The total number of calories your body requires to carry out these life-sustaining functions is known as your basal metabolic rate, or BMR for short. Furthermore, your basal metabolic rate is the largest component of daily energy requirements.

 

As you can see, metabolism in and of itself is a rather complex subject, one that we could spend thousands upon thousands of words discussing.

 

Don’t worry, we’re not going to make you sit here and go through the advanced physiology of the human body or anything like that, we’ll save that for another article.

 

So, let’s get back to the real focus of this article -- what causes a slow metabolism, and what can you do to speed it up for faster fat loss.

 

 

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What is a “slow” metabolism?

 

When we talk about a “slow” or “fast” metabolism, what we’re really referring to is the metabolic rate. That is, the amount of energy the body uses to carry out its laundry list of functions involved in metabolism.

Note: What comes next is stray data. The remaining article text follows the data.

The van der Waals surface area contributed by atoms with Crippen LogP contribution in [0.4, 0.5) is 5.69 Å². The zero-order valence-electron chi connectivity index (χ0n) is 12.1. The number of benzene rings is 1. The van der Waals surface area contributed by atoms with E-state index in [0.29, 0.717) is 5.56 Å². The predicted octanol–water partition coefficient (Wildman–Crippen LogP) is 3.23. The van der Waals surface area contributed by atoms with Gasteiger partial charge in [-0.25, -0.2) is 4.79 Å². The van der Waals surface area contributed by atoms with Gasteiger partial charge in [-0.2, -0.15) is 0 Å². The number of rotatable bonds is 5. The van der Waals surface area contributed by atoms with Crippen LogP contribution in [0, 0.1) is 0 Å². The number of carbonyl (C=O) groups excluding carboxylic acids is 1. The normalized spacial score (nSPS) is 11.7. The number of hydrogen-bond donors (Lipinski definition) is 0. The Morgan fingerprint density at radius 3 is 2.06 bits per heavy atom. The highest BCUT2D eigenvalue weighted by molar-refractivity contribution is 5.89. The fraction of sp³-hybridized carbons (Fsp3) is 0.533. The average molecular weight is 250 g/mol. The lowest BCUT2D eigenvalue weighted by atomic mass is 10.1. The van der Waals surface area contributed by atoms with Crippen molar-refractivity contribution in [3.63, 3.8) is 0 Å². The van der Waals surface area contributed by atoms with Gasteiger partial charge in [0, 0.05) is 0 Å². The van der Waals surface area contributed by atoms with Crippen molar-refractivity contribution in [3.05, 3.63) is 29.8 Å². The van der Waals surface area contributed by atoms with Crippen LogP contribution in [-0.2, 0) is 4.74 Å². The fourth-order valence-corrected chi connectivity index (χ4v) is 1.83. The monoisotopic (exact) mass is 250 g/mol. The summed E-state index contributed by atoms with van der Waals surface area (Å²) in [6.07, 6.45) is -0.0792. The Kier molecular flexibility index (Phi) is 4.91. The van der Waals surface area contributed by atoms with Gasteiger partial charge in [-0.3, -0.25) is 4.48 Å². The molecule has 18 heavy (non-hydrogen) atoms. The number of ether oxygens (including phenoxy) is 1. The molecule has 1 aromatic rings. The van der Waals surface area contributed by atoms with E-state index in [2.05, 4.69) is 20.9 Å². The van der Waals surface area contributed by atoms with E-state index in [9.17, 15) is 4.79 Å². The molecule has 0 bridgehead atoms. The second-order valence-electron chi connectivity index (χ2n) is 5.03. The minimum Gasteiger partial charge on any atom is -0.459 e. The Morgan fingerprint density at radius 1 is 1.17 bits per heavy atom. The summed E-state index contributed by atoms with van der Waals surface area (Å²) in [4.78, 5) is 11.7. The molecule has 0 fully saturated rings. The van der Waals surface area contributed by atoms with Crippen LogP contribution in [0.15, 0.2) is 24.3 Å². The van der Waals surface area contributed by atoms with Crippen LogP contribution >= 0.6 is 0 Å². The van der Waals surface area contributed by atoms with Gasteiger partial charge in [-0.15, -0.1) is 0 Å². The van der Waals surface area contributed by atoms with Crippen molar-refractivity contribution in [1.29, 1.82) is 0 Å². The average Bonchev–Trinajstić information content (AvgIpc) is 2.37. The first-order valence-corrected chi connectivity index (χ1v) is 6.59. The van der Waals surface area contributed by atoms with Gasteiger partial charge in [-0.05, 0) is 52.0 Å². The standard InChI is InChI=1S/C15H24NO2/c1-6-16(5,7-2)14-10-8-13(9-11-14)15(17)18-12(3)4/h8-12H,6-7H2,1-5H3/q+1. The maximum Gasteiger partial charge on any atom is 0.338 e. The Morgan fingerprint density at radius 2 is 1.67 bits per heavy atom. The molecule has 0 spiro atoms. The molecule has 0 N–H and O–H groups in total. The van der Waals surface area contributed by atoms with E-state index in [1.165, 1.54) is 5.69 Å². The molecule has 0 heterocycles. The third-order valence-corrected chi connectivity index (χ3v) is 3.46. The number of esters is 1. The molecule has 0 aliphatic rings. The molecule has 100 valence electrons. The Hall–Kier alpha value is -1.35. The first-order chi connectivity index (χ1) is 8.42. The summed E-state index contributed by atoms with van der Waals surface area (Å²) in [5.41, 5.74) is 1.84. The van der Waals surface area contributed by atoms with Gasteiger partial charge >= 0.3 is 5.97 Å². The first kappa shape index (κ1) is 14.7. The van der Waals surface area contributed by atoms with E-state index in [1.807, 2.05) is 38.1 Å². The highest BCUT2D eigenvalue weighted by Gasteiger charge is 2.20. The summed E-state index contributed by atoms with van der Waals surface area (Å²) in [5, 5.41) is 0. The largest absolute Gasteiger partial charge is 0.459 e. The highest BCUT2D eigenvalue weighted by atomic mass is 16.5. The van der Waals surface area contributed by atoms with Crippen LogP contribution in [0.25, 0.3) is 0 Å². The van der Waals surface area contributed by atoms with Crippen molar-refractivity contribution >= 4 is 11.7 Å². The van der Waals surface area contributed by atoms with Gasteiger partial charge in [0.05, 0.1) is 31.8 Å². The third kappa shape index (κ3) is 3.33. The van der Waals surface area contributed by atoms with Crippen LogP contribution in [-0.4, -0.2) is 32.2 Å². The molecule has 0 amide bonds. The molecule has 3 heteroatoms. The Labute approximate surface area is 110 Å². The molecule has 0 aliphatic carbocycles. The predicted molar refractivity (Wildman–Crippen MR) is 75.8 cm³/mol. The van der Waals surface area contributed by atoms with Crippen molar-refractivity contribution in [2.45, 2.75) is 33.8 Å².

The faster your metabolism is, the more energy your body burns performing all of the physiological processes to keep you alive. The slower your metabolism is, the less energy it burns performing these functions.

 

Another way to look at your metabolic rate, is that a more “efficient” metabolism burns less calories, since less energy is required to sustain life. Faster metabolisms are more “inefficient” in that they require more energy to carry out the same amount of life-giving functions.